There are certain moments in life that simply take the breath away.
I had just such a moment on a recent trip to Cornwall – and no, it wasn’t the cream tea (although that was truly scrumptious).
We’d been staying at a riverside cottage in Fowey with friends when it was decided we’d book tickets to see a performance of Jane Austen’s “Sense And Sensibility”. It was a bit of a departure for my rugby-loving other half, but off the four of us set to the open-air theatre at Porthcurno.
I recalled seeing a television documentary about the creation of the Minack Theatre, but the details were sketchy as it was so long ago. Anyway, we parked up, collected the tickets and followed the throng until we were stopped dead in our tracks by the view.
A beautiful bay
The bay opened up before us, set against a backdrop of cliffs with aquamarine water glistening as it washed onto the golden beach. It really is such a dramatic vista that the theatre-goers had to capture it on camera, us included.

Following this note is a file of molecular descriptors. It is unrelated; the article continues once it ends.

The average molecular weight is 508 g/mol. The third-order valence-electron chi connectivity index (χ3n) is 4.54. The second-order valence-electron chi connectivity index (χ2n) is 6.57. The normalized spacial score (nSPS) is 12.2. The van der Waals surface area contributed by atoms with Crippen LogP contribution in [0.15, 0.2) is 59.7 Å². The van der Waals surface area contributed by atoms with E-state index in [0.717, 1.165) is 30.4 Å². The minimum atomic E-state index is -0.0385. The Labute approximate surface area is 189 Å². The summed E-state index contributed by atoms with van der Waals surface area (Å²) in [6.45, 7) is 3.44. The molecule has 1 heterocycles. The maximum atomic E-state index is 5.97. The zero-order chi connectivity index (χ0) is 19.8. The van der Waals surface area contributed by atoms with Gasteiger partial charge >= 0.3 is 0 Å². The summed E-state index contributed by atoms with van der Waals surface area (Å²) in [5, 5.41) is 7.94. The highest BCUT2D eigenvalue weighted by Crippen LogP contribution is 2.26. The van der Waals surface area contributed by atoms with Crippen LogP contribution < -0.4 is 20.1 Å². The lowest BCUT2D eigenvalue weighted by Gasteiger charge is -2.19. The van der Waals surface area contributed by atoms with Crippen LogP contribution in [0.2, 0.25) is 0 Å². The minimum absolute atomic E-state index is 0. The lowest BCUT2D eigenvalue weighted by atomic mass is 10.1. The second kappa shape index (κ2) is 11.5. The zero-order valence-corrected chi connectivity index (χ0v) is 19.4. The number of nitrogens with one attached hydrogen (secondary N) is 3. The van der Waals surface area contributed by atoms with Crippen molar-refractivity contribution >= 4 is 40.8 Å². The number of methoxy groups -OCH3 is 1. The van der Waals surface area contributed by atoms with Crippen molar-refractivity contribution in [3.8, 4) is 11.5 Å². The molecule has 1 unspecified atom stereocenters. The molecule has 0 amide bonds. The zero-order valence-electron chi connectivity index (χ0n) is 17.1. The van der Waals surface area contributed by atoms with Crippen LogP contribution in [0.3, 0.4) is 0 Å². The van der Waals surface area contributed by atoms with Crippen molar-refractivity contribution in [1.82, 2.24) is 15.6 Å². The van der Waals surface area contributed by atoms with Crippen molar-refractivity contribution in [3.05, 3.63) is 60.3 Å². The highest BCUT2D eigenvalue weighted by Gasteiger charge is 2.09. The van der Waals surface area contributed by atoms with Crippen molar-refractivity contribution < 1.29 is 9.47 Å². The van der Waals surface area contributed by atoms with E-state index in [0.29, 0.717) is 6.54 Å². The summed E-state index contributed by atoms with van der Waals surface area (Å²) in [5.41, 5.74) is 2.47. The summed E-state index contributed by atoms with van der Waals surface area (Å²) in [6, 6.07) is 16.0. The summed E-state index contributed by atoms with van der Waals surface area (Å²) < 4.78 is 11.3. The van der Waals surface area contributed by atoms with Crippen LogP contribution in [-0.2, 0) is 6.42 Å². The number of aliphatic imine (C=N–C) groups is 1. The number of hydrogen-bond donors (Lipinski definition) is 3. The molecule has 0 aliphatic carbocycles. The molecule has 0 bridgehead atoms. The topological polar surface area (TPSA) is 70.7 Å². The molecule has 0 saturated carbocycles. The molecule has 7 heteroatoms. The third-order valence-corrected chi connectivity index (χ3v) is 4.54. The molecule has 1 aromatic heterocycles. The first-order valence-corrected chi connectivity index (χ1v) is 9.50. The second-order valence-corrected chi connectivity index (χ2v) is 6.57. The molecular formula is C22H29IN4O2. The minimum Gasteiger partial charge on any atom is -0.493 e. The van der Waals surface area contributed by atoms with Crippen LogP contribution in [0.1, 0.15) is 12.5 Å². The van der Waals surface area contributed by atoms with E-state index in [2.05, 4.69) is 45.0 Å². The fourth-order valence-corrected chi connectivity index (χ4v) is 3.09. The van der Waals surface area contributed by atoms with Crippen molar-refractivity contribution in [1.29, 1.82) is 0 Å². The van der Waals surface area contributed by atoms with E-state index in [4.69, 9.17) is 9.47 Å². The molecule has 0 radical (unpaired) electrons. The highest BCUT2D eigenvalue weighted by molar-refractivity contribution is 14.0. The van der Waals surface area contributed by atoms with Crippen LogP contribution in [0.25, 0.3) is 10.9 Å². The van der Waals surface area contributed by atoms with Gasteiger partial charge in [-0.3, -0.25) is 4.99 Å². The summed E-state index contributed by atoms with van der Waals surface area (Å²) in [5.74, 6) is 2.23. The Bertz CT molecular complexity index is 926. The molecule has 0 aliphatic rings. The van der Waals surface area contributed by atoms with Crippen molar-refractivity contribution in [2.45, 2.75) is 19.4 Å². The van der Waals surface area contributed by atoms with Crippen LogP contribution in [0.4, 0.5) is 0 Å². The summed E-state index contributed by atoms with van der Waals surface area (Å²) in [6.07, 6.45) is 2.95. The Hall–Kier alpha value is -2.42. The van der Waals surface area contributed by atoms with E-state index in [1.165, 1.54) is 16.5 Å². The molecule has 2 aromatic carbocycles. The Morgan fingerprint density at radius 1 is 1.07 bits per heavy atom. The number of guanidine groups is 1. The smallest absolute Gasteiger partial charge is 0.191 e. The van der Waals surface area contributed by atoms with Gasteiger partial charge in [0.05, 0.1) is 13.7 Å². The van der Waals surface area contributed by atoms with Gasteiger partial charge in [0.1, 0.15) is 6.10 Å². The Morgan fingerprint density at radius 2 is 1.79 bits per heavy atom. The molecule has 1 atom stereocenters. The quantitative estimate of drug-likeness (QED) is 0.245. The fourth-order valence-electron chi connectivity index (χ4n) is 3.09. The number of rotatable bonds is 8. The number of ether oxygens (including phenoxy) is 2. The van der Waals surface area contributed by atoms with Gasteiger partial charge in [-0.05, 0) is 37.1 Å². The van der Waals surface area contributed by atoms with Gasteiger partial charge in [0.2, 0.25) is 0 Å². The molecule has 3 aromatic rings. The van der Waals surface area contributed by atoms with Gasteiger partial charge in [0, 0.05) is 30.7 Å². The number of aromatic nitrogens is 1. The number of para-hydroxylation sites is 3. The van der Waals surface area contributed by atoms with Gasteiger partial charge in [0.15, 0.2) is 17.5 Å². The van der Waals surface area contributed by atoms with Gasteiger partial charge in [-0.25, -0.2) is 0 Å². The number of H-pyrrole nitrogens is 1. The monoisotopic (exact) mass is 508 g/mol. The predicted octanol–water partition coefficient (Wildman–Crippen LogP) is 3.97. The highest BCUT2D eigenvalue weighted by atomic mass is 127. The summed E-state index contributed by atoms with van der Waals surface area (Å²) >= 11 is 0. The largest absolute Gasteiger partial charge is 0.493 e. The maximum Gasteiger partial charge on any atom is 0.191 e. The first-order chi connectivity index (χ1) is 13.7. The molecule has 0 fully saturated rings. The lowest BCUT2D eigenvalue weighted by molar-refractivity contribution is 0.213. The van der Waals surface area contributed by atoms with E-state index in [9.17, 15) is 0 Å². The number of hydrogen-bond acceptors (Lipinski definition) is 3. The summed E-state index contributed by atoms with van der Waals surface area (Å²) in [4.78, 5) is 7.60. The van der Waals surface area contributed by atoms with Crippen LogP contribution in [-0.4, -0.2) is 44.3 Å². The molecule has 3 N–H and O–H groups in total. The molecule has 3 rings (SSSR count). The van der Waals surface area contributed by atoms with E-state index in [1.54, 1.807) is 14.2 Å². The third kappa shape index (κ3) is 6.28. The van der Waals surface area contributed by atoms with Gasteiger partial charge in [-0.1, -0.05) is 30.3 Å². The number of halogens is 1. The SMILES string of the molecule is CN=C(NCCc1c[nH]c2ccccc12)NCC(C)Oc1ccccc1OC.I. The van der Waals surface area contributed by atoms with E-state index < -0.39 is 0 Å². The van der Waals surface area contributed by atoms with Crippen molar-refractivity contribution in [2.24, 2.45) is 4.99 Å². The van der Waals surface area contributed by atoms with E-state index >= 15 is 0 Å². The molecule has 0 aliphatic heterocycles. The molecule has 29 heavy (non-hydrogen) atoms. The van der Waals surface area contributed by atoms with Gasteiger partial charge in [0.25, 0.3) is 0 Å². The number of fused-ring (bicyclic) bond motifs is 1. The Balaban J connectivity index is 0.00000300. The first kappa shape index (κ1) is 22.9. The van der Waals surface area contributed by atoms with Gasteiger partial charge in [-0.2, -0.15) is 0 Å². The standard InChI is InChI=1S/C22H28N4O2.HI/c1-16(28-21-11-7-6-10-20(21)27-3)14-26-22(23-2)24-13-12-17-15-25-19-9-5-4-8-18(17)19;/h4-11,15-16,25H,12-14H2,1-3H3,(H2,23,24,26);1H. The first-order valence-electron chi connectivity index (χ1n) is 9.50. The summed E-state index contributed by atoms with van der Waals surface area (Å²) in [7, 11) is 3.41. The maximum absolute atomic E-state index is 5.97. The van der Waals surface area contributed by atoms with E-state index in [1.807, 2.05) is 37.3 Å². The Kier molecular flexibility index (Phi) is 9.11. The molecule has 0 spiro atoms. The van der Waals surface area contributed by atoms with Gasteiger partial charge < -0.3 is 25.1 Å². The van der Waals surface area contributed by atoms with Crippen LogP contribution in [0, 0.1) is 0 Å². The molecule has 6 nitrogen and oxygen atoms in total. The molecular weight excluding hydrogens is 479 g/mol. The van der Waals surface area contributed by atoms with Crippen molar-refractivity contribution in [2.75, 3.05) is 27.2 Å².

The view was so spectacular that you’d think any man or woman-made structure would only serve to spoil it. Not so the Minack. As we rounded the corner the theatre came into view and it absolutely defies the odds as it enhances and complements its surroundings perfectly.
It’s a work of art in its own right.
A Labour Of Love
Creating it was a labour of love for Rowena Cade who, I discovered, built the theatre with her own hands, along with the help of her gardener Bill Rawlings. From that first stone building block that was laid in 1931, the theatre evolved over decades to become what has to be one of the most spectacular theatres in the world.
It has carved its rightful place in the cliff-top setting and seems as if it’s been there for centuries.
It’s incredible to think this lady bought the land for only £100 – and even more wonderful to think she wanted to share the beauty of it.
A Cornish cream tea
The theatre, with the Atlantic as a backdrop, was the perfect stage setting for bringing Jane Austen’s words to life and, as for my other half, I needn’t have worried, he was on the edge of his seat enthralled.
As for the cream tea afterwards, we debated what should go on the scone first – jam, then cream? What I didn’t expect was for my other half to construct his scone in perfect layers, only to plonk the other half on top . . .